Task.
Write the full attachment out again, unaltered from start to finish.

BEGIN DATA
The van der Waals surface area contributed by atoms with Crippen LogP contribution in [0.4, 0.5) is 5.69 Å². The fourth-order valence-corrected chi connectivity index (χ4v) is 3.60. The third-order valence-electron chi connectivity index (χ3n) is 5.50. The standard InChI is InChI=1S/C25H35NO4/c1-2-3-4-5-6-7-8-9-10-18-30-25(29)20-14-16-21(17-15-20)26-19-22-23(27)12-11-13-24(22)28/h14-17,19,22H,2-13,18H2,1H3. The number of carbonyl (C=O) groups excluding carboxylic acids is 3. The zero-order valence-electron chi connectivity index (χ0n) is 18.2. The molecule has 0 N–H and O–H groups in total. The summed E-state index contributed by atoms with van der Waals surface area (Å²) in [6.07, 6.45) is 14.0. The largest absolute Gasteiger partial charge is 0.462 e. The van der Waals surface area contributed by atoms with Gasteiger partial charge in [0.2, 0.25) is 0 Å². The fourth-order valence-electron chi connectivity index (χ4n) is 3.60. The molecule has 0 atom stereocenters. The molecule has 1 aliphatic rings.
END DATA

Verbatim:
The van der Waals surface area contributed by atoms with Crippen LogP contribution in [0.4, 0.5) is 5.69 Å². The fourth-order valence-corrected chi connectivity index (χ4v) is 3.60. The third-order valence-electron chi connectivity index (χ3n) is 5.50. The standard InChI is InChI=1S/C25H35NO4/c1-2-3-4-5-6-7-8-9-10-18-30-25(29)20-14-16-21(17-15-20)26-19-22-23(27)12-11-13-24(22)28/h14-17,19,22H,2-13,18H2,1H3. The number of carbonyl (C=O) groups excluding carboxylic acids is 3. The zero-order valence-electron chi connectivity index (χ0n) is 18.2. The molecule has 0 N–H and O–H groups in total. The summed E-state index contributed by atoms with van der Waals surface area (Å²) in [6.07, 6.45) is 14.0. The largest absolute Gasteiger partial charge is 0.462 e. The van der Waals surface area contributed by atoms with Gasteiger partial charge in [0.2, 0.25) is 0 Å². The fourth-order valence-electron chi connectivity index (χ4n) is 3.60. The molecule has 0 atom stereocenters. The molecule has 1 aliphatic rings.